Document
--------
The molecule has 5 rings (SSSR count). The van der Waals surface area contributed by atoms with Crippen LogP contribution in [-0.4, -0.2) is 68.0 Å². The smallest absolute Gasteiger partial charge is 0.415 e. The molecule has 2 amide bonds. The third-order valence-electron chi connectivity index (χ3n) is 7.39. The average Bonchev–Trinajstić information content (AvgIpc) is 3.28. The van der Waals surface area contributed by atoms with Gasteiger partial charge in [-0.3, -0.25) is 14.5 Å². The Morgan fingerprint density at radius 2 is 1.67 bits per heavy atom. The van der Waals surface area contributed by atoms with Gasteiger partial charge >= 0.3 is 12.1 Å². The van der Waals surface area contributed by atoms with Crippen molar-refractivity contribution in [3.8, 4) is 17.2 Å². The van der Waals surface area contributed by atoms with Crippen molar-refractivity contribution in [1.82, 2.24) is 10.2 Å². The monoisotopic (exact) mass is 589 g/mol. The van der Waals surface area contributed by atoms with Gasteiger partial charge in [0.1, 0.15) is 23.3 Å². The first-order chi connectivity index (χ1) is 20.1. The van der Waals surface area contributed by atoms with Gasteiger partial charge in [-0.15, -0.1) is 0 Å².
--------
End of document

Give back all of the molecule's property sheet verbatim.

The molecule has 5 rings (SSSR count). The van der Waals surface area contributed by atoms with Crippen LogP contribution in [-0.4, -0.2) is 68.0 Å². The smallest absolute Gasteiger partial charge is 0.415 e. The molecule has 2 amide bonds. The third-order valence-electron chi connectivity index (χ3n) is 7.39. The average Bonchev–Trinajstić information content (AvgIpc) is 3.28. The van der Waals surface area contributed by atoms with Gasteiger partial charge in [-0.3, -0.25) is 14.5 Å². The Morgan fingerprint density at radius 2 is 1.67 bits per heavy atom. The van der Waals surface area contributed by atoms with Gasteiger partial charge >= 0.3 is 12.1 Å². The van der Waals surface area contributed by atoms with Crippen molar-refractivity contribution in [3.8, 4) is 17.2 Å². The van der Waals surface area contributed by atoms with Crippen molar-refractivity contribution in [1.82, 2.24) is 10.2 Å². The monoisotopic (exact) mass is 589 g/mol. The van der Waals surface area contributed by atoms with Gasteiger partial charge in [0.1, 0.15) is 23.3 Å². The first-order chi connectivity index (χ1) is 20.1. The van der Waals surface area contributed by atoms with Gasteiger partial charge in [-0.15, -0.1) is 0 Å².